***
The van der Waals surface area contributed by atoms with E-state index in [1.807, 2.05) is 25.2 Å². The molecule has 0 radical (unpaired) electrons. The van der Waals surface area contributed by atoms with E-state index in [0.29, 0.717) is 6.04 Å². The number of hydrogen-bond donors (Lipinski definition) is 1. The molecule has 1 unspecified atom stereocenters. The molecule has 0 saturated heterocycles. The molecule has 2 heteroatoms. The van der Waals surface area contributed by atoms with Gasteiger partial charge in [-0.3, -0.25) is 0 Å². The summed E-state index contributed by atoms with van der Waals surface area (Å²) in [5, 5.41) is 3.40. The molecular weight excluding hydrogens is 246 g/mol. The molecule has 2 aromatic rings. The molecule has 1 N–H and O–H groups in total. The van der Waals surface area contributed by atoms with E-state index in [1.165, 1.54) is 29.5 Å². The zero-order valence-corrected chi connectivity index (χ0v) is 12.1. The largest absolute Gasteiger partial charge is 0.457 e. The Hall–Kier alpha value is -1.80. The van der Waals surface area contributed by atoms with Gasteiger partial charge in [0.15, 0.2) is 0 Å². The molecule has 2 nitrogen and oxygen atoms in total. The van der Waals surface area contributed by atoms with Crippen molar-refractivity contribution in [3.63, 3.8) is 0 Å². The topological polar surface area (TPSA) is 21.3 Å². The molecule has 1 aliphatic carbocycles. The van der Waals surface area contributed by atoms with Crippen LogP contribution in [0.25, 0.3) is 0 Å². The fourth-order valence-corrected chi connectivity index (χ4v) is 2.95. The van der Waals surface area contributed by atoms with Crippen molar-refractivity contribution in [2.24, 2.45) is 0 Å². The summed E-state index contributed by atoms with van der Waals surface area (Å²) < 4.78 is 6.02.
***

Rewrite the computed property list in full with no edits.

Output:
The van der Waals surface area contributed by atoms with E-state index in [1.807, 2.05) is 25.2 Å². The molecule has 0 radical (unpaired) electrons. The van der Waals surface area contributed by atoms with E-state index in [0.29, 0.717) is 6.04 Å². The number of hydrogen-bond donors (Lipinski definition) is 1. The molecule has 1 unspecified atom stereocenters. The molecule has 0 saturated heterocycles. The molecule has 2 heteroatoms. The van der Waals surface area contributed by atoms with Gasteiger partial charge in [-0.3, -0.25) is 0 Å². The summed E-state index contributed by atoms with van der Waals surface area (Å²) in [5, 5.41) is 3.40. The molecular weight excluding hydrogens is 246 g/mol. The molecule has 2 aromatic rings. The molecule has 1 N–H and O–H groups in total. The van der Waals surface area contributed by atoms with E-state index in [1.165, 1.54) is 29.5 Å². The zero-order valence-corrected chi connectivity index (χ0v) is 12.1. The largest absolute Gasteiger partial charge is 0.457 e. The Hall–Kier alpha value is -1.80. The van der Waals surface area contributed by atoms with Gasteiger partial charge in [0.15, 0.2) is 0 Å². The molecule has 2 nitrogen and oxygen atoms in total. The van der Waals surface area contributed by atoms with Crippen molar-refractivity contribution in [3.63, 3.8) is 0 Å². The topological polar surface area (TPSA) is 21.3 Å². The molecule has 1 aliphatic carbocycles. The van der Waals surface area contributed by atoms with Crippen LogP contribution in [0.25, 0.3) is 0 Å². The fourth-order valence-corrected chi connectivity index (χ4v) is 2.95. The van der Waals surface area contributed by atoms with Crippen molar-refractivity contribution in [2.24, 2.45) is 0 Å². The summed E-state index contributed by atoms with van der Waals surface area (Å²) < 4.78 is 6.02.